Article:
Audiobook review: “Wave” by Sonali Deraniyagala

I have long been interested in this memoir, and have had a copy on my shelves for the longest time. So, naturally, I borrowed the audiobook from the library and read it mostly that way. I remember the Tsunami of 2004, but in a detached way. I saw the video clips, I watched the news, but it seemed so surreal… I was horrified by the devastation and could not imagine what it must have been like for the people caught so unaware.

Deraniyagala’s memoir attempts to shed some light on that. She was vacationing with her family at a beach hotel in Sri Lanka when the wave hit. She survived by chance – she was able to cling to a tree branch. But once the waters receded… her husband, her two young sons, and her parents were gone. She lost everything.

Obviously, her story is absolutely heart wrenching. I don’t know why I thought listening to this while on the way to work in the morning was a good idea. I showed up to work with puffy eyes and heart ache. But I couldn’t stop listening…. the narrator is perfect in that it sounded like she was on the verge of tears the entire time as well.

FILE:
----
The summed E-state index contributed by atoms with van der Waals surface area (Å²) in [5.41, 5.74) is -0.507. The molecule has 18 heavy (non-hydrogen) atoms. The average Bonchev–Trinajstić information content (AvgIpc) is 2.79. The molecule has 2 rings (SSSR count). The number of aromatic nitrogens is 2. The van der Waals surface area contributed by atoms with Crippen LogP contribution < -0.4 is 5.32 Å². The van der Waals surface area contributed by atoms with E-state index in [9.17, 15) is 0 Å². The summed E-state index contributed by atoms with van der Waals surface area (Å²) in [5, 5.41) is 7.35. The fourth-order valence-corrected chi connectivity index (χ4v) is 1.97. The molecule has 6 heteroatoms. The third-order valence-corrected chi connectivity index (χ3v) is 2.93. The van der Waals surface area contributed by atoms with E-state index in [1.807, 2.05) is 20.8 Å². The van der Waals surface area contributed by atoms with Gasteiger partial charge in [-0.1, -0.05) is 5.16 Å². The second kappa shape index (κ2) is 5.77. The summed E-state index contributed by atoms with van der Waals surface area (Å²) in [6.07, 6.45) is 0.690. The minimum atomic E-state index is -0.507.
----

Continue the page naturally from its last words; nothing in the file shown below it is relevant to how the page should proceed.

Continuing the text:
This story starts right with the wave, but carries us through the next several years of Deraniyagala’s grieving and healing process. She is very sparse with her words; it is all just so raw and honest. I felt her anguish, her depression and understood her suicidal thoughts and the helplessness of her ordeal. I am in awe of her bravery, in telling her story.

  • Wave
  • by Sonali Deraniyagala
  • Vintage, 2013
  • 232 pages / 5 audio discs
  • Source: purchased / library

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